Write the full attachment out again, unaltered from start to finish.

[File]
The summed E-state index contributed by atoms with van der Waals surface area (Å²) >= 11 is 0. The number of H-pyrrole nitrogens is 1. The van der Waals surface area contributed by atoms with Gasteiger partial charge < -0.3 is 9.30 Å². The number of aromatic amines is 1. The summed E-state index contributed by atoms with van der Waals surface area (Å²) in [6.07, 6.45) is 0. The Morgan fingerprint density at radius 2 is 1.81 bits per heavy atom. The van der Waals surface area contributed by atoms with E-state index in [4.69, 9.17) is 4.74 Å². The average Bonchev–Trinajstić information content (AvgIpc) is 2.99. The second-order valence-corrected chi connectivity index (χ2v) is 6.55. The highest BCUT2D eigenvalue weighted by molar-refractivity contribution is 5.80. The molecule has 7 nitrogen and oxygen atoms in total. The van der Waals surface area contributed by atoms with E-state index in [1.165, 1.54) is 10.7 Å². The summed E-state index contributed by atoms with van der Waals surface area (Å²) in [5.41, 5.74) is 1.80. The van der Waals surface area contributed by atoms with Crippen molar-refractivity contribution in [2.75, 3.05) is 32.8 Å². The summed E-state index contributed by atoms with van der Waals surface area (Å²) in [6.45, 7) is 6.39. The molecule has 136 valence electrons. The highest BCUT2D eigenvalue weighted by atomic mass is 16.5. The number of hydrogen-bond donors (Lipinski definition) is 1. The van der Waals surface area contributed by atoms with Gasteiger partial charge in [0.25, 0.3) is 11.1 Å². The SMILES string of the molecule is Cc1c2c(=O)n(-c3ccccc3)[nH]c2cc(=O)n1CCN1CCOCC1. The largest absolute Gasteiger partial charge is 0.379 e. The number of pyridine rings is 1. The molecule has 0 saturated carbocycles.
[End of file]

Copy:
The summed E-state index contributed by atoms with van der Waals surface area (Å²) >= 11 is 0. The number of H-pyrrole nitrogens is 1. The van der Waals surface area contributed by atoms with Gasteiger partial charge < -0.3 is 9.30 Å². The number of aromatic amines is 1. The summed E-state index contributed by atoms with van der Waals surface area (Å²) in [6.07, 6.45) is 0. The Morgan fingerprint density at radius 2 is 1.81 bits per heavy atom. The van der Waals surface area contributed by atoms with E-state index in [4.69, 9.17) is 4.74 Å². The average Bonchev–Trinajstić information content (AvgIpc) is 2.99. The second-order valence-corrected chi connectivity index (χ2v) is 6.55. The highest BCUT2D eigenvalue weighted by molar-refractivity contribution is 5.80. The molecule has 7 nitrogen and oxygen atoms in total. The van der Waals surface area contributed by atoms with E-state index in [1.165, 1.54) is 10.7 Å². The summed E-state index contributed by atoms with van der Waals surface area (Å²) in [5.41, 5.74) is 1.80. The van der Waals surface area contributed by atoms with Crippen molar-refractivity contribution in [2.75, 3.05) is 32.8 Å². The summed E-state index contributed by atoms with van der Waals surface area (Å²) in [6.45, 7) is 6.39. The molecule has 136 valence electrons. The highest BCUT2D eigenvalue weighted by atomic mass is 16.5. The number of hydrogen-bond donors (Lipinski definition) is 1. The van der Waals surface area contributed by atoms with Gasteiger partial charge in [0.25, 0.3) is 11.1 Å². The SMILES string of the molecule is Cc1c2c(=O)n(-c3ccccc3)[nH]c2cc(=O)n1CCN1CCOCC1. The largest absolute Gasteiger partial charge is 0.379 e. The number of pyridine rings is 1. The molecule has 0 saturated carbocycles.